| LUXEMBOURG, June 6
LUXEMBOURG, June 6 French drugmaker Servier
urged an EU court on Tuesday to slash a 331 million euro ($372
million) antitrust fine, saying regulators had committed
multiple errors when they ruled against the company's
pay-for-delay deals with generic rivals three years ago.
Such deals, a typical business practice in the industry, are
frowned upon by competition authorities on both sides of the
Atlantic, who say they block the entry of cheaper generic
medicines into the market as governments grapple with rising
The case against Servier and five other drugmakers related
to the French company's cardiovascular medicine perindopril.
Servier's appeal against the fine imposed by the European
Commission in 2014 comes as the EU competition enforcer recently
opened another front against the sector, this time an
investigation into South Africa's Aspen Pharmacare for
allegedly charging excessive prices for five key cancer drugs.
The case relating to perindopril was triggered by a
regulatory inquiry into the sector in 2008 and 2009, which found
that pay-for-delay deals were costing European consumers
billions of euros.
"The Commission's investigation was skewed from the
beginning," Servier lawyer Olivier de Juvigny told a panel of
five judges at the General Court, Europe's second highest court,
on the first day of a four-day hearing.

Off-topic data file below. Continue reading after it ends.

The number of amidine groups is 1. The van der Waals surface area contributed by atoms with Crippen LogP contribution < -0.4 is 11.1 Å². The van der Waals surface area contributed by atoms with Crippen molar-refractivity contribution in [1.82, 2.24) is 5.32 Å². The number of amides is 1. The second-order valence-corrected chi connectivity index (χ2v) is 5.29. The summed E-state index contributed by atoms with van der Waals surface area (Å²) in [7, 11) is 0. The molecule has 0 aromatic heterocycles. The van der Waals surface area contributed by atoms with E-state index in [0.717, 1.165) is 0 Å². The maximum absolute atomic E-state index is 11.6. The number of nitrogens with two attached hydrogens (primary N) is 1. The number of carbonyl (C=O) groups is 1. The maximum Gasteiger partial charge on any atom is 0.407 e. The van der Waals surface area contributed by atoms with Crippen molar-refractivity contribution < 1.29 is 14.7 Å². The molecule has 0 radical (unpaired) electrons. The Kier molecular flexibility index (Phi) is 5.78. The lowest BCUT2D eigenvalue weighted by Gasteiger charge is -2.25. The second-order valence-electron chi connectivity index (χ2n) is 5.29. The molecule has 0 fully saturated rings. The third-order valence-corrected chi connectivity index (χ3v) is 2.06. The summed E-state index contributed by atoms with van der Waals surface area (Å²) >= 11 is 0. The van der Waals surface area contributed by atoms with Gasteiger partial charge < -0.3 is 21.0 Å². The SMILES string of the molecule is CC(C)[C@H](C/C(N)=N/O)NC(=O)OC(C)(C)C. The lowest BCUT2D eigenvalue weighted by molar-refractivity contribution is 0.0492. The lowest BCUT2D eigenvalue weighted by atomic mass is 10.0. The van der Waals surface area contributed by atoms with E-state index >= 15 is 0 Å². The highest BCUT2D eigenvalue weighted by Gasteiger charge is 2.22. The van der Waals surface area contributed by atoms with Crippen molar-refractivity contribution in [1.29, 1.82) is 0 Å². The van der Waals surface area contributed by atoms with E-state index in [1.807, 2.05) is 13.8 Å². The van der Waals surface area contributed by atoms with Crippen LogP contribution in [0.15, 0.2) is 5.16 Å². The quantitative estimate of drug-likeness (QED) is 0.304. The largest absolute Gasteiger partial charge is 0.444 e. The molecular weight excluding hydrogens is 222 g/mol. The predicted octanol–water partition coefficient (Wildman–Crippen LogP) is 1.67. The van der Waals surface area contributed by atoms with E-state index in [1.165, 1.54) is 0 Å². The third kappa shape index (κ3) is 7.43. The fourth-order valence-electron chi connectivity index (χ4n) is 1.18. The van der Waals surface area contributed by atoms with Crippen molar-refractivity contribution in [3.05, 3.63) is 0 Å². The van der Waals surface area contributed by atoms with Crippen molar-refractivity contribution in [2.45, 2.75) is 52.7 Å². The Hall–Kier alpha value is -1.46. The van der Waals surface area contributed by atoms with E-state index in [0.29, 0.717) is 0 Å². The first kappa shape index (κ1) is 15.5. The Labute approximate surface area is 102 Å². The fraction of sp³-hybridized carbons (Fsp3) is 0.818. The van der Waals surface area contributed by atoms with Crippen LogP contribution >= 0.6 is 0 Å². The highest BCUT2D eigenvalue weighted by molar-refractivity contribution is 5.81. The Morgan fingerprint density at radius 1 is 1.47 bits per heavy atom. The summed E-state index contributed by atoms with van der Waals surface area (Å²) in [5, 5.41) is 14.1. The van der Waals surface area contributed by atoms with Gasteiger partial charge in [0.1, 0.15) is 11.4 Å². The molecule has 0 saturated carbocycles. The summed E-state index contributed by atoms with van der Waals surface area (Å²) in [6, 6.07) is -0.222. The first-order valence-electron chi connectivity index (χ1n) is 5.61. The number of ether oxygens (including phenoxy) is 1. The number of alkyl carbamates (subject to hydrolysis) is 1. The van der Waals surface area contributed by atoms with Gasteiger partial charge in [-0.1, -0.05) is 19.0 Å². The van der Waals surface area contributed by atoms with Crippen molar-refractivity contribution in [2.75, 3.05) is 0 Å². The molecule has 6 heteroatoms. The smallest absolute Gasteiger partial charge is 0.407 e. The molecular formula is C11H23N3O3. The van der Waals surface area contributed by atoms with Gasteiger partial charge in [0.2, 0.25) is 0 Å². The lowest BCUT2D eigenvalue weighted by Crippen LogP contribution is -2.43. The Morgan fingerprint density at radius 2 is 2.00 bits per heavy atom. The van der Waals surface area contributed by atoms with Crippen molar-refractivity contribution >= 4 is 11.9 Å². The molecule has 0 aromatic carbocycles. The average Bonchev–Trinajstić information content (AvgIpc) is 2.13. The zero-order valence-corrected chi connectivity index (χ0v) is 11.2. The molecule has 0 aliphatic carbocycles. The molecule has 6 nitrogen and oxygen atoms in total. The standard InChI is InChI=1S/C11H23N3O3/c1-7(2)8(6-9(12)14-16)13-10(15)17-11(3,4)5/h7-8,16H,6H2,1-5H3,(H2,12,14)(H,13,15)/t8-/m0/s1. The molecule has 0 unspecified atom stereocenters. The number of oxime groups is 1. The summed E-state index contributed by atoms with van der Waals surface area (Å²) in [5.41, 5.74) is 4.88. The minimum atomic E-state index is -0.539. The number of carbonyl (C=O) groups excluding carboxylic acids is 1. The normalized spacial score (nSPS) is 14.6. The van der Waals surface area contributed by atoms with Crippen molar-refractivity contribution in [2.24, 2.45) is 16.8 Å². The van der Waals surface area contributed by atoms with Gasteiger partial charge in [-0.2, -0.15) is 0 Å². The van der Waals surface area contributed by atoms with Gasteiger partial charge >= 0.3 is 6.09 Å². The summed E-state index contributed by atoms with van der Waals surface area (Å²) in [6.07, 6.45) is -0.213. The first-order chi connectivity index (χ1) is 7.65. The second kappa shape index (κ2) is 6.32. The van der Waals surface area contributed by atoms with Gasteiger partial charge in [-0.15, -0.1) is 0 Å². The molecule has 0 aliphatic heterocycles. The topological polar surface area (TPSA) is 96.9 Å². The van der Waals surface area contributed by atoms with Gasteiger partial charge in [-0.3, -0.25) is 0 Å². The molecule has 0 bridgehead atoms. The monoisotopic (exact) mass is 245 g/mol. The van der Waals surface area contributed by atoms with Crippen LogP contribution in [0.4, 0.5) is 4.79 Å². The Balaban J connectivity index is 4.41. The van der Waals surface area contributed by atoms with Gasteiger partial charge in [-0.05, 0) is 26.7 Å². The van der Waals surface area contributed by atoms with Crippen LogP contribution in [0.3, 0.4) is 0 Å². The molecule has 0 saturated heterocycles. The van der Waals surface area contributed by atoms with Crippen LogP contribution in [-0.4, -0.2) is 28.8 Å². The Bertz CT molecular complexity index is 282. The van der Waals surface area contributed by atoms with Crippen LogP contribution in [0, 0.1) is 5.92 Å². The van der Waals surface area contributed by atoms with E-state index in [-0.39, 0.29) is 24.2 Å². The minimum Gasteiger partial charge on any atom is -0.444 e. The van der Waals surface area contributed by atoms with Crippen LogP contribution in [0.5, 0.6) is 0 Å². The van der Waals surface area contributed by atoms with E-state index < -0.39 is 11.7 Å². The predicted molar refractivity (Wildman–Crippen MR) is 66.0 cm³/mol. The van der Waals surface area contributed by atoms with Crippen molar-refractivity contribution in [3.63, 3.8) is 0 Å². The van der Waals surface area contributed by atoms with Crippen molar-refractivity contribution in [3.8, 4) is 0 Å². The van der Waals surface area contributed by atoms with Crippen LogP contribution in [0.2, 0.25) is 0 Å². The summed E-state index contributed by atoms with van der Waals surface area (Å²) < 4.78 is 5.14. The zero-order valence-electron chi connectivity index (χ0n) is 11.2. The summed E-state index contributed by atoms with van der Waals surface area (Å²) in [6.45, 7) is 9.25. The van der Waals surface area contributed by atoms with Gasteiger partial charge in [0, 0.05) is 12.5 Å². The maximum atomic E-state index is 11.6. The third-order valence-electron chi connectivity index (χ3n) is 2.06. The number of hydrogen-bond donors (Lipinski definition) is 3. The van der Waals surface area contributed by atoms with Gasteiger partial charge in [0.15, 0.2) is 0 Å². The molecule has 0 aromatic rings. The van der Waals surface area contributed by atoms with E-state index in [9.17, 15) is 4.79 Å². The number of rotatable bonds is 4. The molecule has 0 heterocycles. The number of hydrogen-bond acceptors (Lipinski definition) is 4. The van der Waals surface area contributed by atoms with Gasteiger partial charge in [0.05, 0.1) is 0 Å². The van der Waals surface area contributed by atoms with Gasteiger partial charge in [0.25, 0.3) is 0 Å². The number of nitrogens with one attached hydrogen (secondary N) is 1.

He said public statements made by two previous competition
commissioners on the case even before a decision was issued
showed bias against the company, on top of legal and procedural
Commission lawyer Bernard Mongin denied prejudice against
"The investigation was carried out in a neutral manner," he
said, adding that it was clear that Servier wanted to block
rivals' cheaper medicines.
"Servier was faced with the risk of entry of generics and it
set about neutralising these risks," he said.
Lobbying group the European Federation of Pharmaceutical
Industries and Associations (EFPIA) backed Servier, saying that
the Commission should not punish legitimate settlement deals on
patents simply because they include the transfer of money.
Danish peer Lundbeck tried but failed to convince
the EU Court of Justice (ECJ), Europe's top court, last year
that its deals with five smaller rivals to delay cheaper generic
copies of its blockbuster citalopram anti-depressant from
entering the market were not anti-competitive.
The case is T-691/14 Servier SAS and others v Commission.
($1 = 0.8891 euros)
(Reporting by Foo Yun Chee; Editing by Susan Fenton)